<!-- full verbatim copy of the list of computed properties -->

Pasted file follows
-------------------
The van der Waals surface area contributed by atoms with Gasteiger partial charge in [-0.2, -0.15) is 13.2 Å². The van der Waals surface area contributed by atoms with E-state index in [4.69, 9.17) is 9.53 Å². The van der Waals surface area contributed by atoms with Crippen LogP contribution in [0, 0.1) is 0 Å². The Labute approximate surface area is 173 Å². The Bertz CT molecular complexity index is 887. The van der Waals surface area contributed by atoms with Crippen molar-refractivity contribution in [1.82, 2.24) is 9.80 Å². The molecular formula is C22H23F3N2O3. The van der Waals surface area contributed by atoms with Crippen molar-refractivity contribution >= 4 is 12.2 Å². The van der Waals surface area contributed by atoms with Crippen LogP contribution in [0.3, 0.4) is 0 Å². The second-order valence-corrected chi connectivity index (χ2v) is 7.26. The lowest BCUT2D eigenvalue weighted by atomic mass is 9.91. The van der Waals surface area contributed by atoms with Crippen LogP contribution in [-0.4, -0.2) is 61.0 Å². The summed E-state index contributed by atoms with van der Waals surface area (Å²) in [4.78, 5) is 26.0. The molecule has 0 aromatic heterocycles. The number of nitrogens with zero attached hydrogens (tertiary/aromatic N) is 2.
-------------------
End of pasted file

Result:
The van der Waals surface area contributed by atoms with Gasteiger partial charge in [-0.2, -0.15) is 13.2 Å². The van der Waals surface area contributed by atoms with E-state index in [4.69, 9.17) is 9.53 Å². The van der Waals surface area contributed by atoms with Crippen LogP contribution in [0, 0.1) is 0 Å². The Labute approximate surface area is 173 Å². The Bertz CT molecular complexity index is 887. The van der Waals surface area contributed by atoms with Crippen molar-refractivity contribution in [1.82, 2.24) is 9.80 Å². The molecular formula is C22H23F3N2O3. The van der Waals surface area contributed by atoms with Crippen molar-refractivity contribution >= 4 is 12.2 Å². The van der Waals surface area contributed by atoms with Crippen LogP contribution in [0.3, 0.4) is 0 Å². The second-order valence-corrected chi connectivity index (χ2v) is 7.26. The lowest BCUT2D eigenvalue weighted by atomic mass is 9.91. The van der Waals surface area contributed by atoms with Crippen LogP contribution in [-0.4, -0.2) is 61.0 Å². The summed E-state index contributed by atoms with van der Waals surface area (Å²) in [4.78, 5) is 26.0. The molecule has 0 aromatic heterocycles. The number of nitrogens with zero attached hydrogens (tertiary/aromatic N) is 2.